9780375869440Their lively chat reveals—entire summers spent at the cottage up north with four grand-sons, camping trips with two new puppies, great-grandchildren splashing in the pool, and an upcoming bike trip in Tuscany—post double knee replacement. Meanwhile my 91 year old neighbor Russ is there walking laps on the track.Layout 1

This is just a small sample of the active, healthy older adults under-represented in books for children. We could add Barbara Beskind, the 90 year old woman enjoying her 5th career—with IDEO, a global design firm, and Supreme Court Justice Ruth Bader Ginsburg (aka The Notorious R.B.G), not planning to retire at 81.

Noticing great older role models, we can all make better choices, and live longer and more healthfully.

coverI’m not advocating we ignore the unlucky ones, those facing dementia for example, just as we shouldn’t ignore poverty, racial strife, or young girls in slavery. But a better balance is essential, and there is no need to imply illness and disability make an individual pitiable either.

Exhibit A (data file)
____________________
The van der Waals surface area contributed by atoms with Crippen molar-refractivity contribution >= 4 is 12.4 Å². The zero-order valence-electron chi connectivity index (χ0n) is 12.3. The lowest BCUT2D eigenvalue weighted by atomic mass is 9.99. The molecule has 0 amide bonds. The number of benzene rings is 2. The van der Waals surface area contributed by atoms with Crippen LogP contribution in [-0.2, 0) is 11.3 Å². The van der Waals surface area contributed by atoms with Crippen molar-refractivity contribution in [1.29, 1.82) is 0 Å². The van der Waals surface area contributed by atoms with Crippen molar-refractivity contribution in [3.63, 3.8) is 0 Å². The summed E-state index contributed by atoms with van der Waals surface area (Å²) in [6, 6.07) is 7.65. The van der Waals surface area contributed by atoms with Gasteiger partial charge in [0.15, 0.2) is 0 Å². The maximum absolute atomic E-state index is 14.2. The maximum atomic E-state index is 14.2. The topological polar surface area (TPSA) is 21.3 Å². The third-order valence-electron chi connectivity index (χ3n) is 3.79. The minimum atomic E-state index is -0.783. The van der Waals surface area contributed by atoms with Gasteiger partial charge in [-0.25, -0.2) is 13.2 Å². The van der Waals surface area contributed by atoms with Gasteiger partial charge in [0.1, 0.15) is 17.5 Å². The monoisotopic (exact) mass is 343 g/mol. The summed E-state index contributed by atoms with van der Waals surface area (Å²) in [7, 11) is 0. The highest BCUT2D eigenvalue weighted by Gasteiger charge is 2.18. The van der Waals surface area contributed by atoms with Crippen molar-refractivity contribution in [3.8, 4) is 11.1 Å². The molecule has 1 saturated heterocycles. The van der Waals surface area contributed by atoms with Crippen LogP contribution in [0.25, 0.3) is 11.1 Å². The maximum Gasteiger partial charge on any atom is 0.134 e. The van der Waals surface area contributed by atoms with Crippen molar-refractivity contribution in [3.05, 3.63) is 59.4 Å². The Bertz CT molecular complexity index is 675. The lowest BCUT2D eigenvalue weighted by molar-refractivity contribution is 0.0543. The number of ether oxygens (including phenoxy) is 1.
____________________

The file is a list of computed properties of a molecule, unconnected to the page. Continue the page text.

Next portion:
"Nana in the City" by Lauren Castillo

“Nana in the City” by Lauren Castillo

The portrayal of older characters in books for children should not be aimed at evoking pity. That is ageism. Older people are different than those younger, but not inferior. That’s the message we aim for around human diversity isn’t it?

All of the books featured in this post are examples of Positive Aging picture books.

For more discussion of age diversity please read here. I’m pleased to share that Sandra L. McGuire Ed.D. is now collaborating with me at A is for Aging. Coming soon—our “Wish list for Older Characters in Picture Books.”

Jingle Dancer (my book review soon)

My Teacher

A Sick Day for Amos McGee

Henri’s Scissors

Nelson Mandela

Here Comes Grandma

Bon Appetit! The Delicious Life of Julia Child

Grandfather Counts

The Matchbox Diary

Nana in the City

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Sources:

*Aging Education: a National Imperative, by Sandra L. McGuire, Diane A. Klein, & Donna Couper. 

**Connecting Generations:  Integrating Aging Education and Intergenerational Programs with Elementary and Middle Grades Curricula by Barbara M. Friedman (Allyn and Bacon, 1999)